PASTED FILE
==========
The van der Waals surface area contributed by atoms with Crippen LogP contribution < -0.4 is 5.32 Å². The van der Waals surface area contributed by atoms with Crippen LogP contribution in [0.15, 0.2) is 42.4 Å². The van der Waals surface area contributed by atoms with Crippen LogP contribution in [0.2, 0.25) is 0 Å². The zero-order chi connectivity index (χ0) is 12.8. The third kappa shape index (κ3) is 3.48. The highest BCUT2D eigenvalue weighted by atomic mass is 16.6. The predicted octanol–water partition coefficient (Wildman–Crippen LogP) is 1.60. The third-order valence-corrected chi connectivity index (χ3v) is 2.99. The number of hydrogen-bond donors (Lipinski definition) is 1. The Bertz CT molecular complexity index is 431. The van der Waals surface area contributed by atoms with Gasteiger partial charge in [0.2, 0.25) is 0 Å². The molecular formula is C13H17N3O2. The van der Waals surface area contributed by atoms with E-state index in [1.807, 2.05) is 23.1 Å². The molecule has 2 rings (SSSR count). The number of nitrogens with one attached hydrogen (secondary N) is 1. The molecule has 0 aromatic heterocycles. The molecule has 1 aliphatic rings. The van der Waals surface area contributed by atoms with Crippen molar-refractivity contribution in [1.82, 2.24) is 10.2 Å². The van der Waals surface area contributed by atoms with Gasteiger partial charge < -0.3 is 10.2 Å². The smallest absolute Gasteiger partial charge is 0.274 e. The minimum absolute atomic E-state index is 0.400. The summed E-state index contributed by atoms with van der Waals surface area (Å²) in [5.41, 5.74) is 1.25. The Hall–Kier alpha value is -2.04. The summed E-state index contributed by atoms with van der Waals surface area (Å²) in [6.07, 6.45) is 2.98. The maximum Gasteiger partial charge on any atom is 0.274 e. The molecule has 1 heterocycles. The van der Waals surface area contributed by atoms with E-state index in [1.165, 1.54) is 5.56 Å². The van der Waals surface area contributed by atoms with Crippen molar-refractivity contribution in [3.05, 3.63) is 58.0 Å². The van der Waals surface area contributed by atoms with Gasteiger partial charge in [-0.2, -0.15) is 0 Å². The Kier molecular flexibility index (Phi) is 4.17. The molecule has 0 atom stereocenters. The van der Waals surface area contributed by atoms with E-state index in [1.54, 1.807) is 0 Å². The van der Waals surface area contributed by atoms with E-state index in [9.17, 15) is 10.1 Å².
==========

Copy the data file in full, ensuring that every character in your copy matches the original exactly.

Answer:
The van der Waals surface area contributed by atoms with Crippen LogP contribution < -0.4 is 5.32 Å². The van der Waals surface area contributed by atoms with Crippen LogP contribution in [0.15, 0.2) is 42.4 Å². The van der Waals surface area contributed by atoms with Crippen LogP contribution in [0.2, 0.25) is 0 Å². The zero-order chi connectivity index (χ0) is 12.8. The third kappa shape index (κ3) is 3.48. The highest BCUT2D eigenvalue weighted by atomic mass is 16.6. The predicted octanol–water partition coefficient (Wildman–Crippen LogP) is 1.60. The third-order valence-corrected chi connectivity index (χ3v) is 2.99. The number of hydrogen-bond donors (Lipinski definition) is 1. The Bertz CT molecular complexity index is 431. The van der Waals surface area contributed by atoms with Gasteiger partial charge in [0.2, 0.25) is 0 Å². The molecular formula is C13H17N3O2. The van der Waals surface area contributed by atoms with E-state index in [1.807, 2.05) is 23.1 Å². The molecule has 2 rings (SSSR count). The number of nitrogens with one attached hydrogen (secondary N) is 1. The molecule has 0 aromatic heterocycles. The molecule has 1 aliphatic rings. The van der Waals surface area contributed by atoms with Crippen molar-refractivity contribution in [1.82, 2.24) is 10.2 Å². The van der Waals surface area contributed by atoms with Gasteiger partial charge < -0.3 is 10.2 Å². The smallest absolute Gasteiger partial charge is 0.274 e. The minimum absolute atomic E-state index is 0.400. The summed E-state index contributed by atoms with van der Waals surface area (Å²) in [5.41, 5.74) is 1.25. The Hall–Kier alpha value is -2.04. The summed E-state index contributed by atoms with van der Waals surface area (Å²) in [6.07, 6.45) is 2.98. The maximum Gasteiger partial charge on any atom is 0.274 e. The molecule has 1 heterocycles. The van der Waals surface area contributed by atoms with E-state index in [1.165, 1.54) is 5.56 Å². The van der Waals surface area contributed by atoms with Crippen molar-refractivity contribution in [3.05, 3.63) is 58.0 Å². The van der Waals surface area contributed by atoms with Gasteiger partial charge in [-0.2, -0.15) is 0 Å². The Kier molecular flexibility index (Phi) is 4.17. The molecule has 0 atom stereocenters. The van der Waals surface area contributed by atoms with E-state index in [1.54, 1.807) is 0 Å². The van der Waals surface area contributed by atoms with E-state index in [9.17, 15) is 10.1 Å².